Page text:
Firms like Freddie Mae and Fannie Mac, whose donations to charities were sizable, were unable to say what changes they are making as a result of being under conservatorship.  Spokesmen for both said all programs were under review.

Charities that cater to less than immediate needs are also being affected by the crisis. The Henry Street Settlement, which supports cultural works and community development on the Lower East Side, has also seen the impact of the financial collapse. Susan LaRosa, director of marketing and communications, said that the now-bankrupt Lehman Brothers was the underwriter for the group’s annual gala art show, its largest fundraiser of the year. According to Lehman Brothers records, this underwriting amounted to $175,000 in 2007.

“We are not going to makes as much money from this show,” she said. “We’re not going to make that $1.4 million.”

LaRosa was also concerned about individual donations.

“These individual funders don’t have as much to give,” because they have lost their jobs or their wealth, she said.

While a loss in funding was evident, LaRosa didn’t anticipate any funding cutbacks.

“We are going to become a much more efficient machine,” she said.

The Food Bank of New York is also under threat from the encroaching financial crush. Brian Pham, while working a table at a university event intending to encourage students to volunteer, seemed less than hopeful about his charity’s current economic position.

“We’ve seen drops in some of our corporate donations,” he said. “It’s a hard time.”

The Food Bank receives the majority of its donations in  food donated by individuals and firms. Patrick Mooney, director of philanthropy, said the decrease in food donations has been alarming, with a loss of 10 million pounds this year.

“With financial firms we’ve definitely seen a decrease,” including a loss of a $10,000 donation for Lehman Brothers alone, he said. HSBC and Washington Mutual, which had its profitable divisions absorbed by JPMorgan Chase in September, have also made cutbacks in contributions.

Mooney said financial firms aren’t the only ony lost source. He said  Kraft and Nabisco, which previously donated large amounts of food, are now selling it in foreign markets because of  the global food shortage.

Mooney described a dire situation. He said that demand has increased from 1 million people in 2004 to 1.3 million in 2007. This rise in demand has already resulted in food shortages, where shelves are now bare in Food Bank warehouses. He said cutbacks are planned in the delivery program and less food is being provided. Even so, he said, “We’re solvent.”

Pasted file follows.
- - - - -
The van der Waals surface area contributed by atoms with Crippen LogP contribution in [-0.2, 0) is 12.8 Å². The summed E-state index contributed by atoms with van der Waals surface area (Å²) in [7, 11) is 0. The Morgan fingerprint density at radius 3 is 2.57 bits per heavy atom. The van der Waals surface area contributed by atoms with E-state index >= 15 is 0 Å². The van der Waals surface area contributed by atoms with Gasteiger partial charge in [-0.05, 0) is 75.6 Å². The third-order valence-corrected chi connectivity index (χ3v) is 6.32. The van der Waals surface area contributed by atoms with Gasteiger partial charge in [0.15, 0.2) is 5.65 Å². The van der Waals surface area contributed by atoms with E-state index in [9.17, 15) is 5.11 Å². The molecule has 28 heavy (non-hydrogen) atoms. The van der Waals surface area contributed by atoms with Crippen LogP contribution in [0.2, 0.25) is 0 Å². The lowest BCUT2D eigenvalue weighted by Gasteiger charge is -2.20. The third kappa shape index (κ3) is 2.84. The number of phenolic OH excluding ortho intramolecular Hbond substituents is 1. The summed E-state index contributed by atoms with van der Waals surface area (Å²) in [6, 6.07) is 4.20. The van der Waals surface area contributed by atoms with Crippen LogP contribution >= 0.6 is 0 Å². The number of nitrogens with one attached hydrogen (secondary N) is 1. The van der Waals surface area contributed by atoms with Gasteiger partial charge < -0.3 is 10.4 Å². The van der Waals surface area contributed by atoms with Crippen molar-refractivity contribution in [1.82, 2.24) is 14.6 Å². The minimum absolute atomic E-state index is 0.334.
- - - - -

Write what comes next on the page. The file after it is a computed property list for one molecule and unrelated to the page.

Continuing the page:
Charities that otherwise may seem independent of the current financial crisis are being affected indirectly. Father Neil Connolly of St. Mary’s Church on the Lower East Side has seen demand for his church’s charity work start to rise as the economic crisis begins to affect more low-income workers.

Father Connolly said the city’s efforts to cut spending froma lack of taxable income would impact his church,  harming “the homeless and hungry.”

“Will we have a shelter, will we have a pantry? A lot of that depends on the city,” he said.

St. Mary’s has several programs that require funding from both the City of New York and the Catholic Archdiocese. This includes the shelter and pantry, but also counseling and support services. Those programs are largely funded by the Archdiocese, but also rely on community and private donations from firms. Father Connolly was concerned about the long-term health of those donations.

“We haven’t seen a big decline yet, but I think we’ll see one,” he said.

Father Connolly described the impact of the crisis on New York’s poorest as being exacerbated by the housing bubble.

“I think the real estate industry has become untethered,” he said, describing rising housing costs in the Lower East Side and other low-income communities.

St. Mary’s still plans to go through with its annual Thanksgiving turkey giveaway and its Christmas Day festivities that include a meal for the homeless and lonely. But Father Connolly has little faith in what’s to come next.“After this, who knows,” he said.


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Asthma Free LES Goal for New Initiative

by Gregory M. White

Winter upon its city streets, the Lower East Side’s air breathes with a crispness of cold encouraging its citizens to scarf wearing. But as children huddle and hurry to school something much more sinister than sub-freezing temperatures or icicle crystals is lurking in their lungs.